We can improve civic literacy by teaching people information they should, but don’t, know. But this will only get us so far. To make lasting changes we need to understand the relationship among many factors, including what makes people think and act as they do. Multiple forces, such as culture for groups and personality types for individuals, shape people’s ideas and activities.
Information does not exist in a vacuum—it is introduced into existing social contexts. If we want information to change society for the better, then we need to understand how information enters a context and is translated into social action.
Take voting. This excellent NYT analysis shows that richer, older, better-educated adults are more likely to vote. No surprise there.
But dig down just a little deeper and see what the data shows. In 2012, for instance, black people were more likely to vote than white, Hispanic, or Asian people at every level of education. Black people were more likely to vote than white, Hispanic, or Asian people at every level of income. Women were more likely to vote than men—no surprise there either—but black women were more likely to vote than other women and black men were more likely to vote than other men. Yes, President Obama’s candidacy in 2012 probably shaped this a little, but the trends hold up over time.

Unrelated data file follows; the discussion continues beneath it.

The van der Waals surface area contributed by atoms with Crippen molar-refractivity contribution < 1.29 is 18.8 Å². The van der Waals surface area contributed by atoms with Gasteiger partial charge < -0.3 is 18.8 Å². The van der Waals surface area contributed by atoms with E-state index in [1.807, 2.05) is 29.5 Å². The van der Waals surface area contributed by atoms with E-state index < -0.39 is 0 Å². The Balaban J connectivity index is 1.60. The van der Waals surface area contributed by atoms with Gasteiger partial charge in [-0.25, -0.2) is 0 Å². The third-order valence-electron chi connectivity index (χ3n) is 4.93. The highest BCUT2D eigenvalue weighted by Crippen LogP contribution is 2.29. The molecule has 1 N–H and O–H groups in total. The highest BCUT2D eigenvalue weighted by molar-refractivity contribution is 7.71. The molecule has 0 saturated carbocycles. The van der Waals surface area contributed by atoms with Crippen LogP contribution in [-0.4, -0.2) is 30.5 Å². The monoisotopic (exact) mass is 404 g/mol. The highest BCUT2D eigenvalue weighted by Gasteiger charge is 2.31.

My point? Almost by definition, the behavior of “voting” cannot be boiled down only to information. When one group, black people, shows higher participation across gender lines and at every economic and educational level, something cultural is at work. The act of voting or not voting is the same for everyone, but it is clear voting means something different, on average, to different groups of people.
No doubt better information would benefit everyone regardless of race, gender, income, or education. But until we understand better the link between information and these other factors, all the information in the world will not produce the social change we seek.
Farnsley is Research Professor of Religious Studies at IUPUI, Associate Director of the Center for the Study of Religion and American Culture, and Executive Officer of the Society for the Scientific Study of Religion (SSSR). He has written books on politics in the Southern Baptist Convention, faith-based welfare reform, the social role of urban religion, and individualism’s links to American folk religion.